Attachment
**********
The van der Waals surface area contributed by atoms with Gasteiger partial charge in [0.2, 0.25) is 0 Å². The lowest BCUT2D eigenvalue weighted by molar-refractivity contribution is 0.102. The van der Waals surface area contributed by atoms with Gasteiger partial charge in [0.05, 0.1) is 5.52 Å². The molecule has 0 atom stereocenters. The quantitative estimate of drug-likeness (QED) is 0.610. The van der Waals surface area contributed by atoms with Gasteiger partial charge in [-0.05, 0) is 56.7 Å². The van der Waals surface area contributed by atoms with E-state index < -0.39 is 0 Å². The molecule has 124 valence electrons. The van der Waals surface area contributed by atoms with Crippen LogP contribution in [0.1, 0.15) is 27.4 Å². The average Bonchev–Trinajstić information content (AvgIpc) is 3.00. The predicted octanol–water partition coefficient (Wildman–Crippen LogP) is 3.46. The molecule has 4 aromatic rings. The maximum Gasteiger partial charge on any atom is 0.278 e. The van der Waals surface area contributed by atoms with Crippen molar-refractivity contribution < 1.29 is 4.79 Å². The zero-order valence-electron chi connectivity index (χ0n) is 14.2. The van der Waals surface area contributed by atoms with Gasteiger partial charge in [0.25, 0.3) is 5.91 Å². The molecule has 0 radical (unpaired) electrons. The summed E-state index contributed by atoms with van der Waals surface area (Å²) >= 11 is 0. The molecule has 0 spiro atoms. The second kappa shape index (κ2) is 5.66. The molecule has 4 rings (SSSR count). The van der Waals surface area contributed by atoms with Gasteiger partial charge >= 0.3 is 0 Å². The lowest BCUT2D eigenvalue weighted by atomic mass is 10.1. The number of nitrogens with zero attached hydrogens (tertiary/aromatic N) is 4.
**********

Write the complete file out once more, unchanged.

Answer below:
The van der Waals surface area contributed by atoms with Gasteiger partial charge in [0.2, 0.25) is 0 Å². The lowest BCUT2D eigenvalue weighted by molar-refractivity contribution is 0.102. The van der Waals surface area contributed by atoms with Gasteiger partial charge in [0.05, 0.1) is 5.52 Å². The molecule has 0 atom stereocenters. The quantitative estimate of drug-likeness (QED) is 0.610. The van der Waals surface area contributed by atoms with Gasteiger partial charge in [-0.05, 0) is 56.7 Å². The van der Waals surface area contributed by atoms with E-state index < -0.39 is 0 Å². The molecule has 124 valence electrons. The van der Waals surface area contributed by atoms with Crippen LogP contribution in [0.1, 0.15) is 27.4 Å². The average Bonchev–Trinajstić information content (AvgIpc) is 3.00. The predicted octanol–water partition coefficient (Wildman–Crippen LogP) is 3.46. The molecule has 4 aromatic rings. The maximum Gasteiger partial charge on any atom is 0.278 e. The van der Waals surface area contributed by atoms with Crippen molar-refractivity contribution < 1.29 is 4.79 Å². The zero-order valence-electron chi connectivity index (χ0n) is 14.2. The van der Waals surface area contributed by atoms with Gasteiger partial charge in [0.25, 0.3) is 5.91 Å². The molecule has 0 radical (unpaired) electrons. The summed E-state index contributed by atoms with van der Waals surface area (Å²) >= 11 is 0. The molecule has 0 spiro atoms. The second kappa shape index (κ2) is 5.66. The molecule has 4 rings (SSSR count). The van der Waals surface area contributed by atoms with Gasteiger partial charge >= 0.3 is 0 Å². The lowest BCUT2D eigenvalue weighted by atomic mass is 10.1. The number of nitrogens with zero attached hydrogens (tertiary/aromatic N) is 4.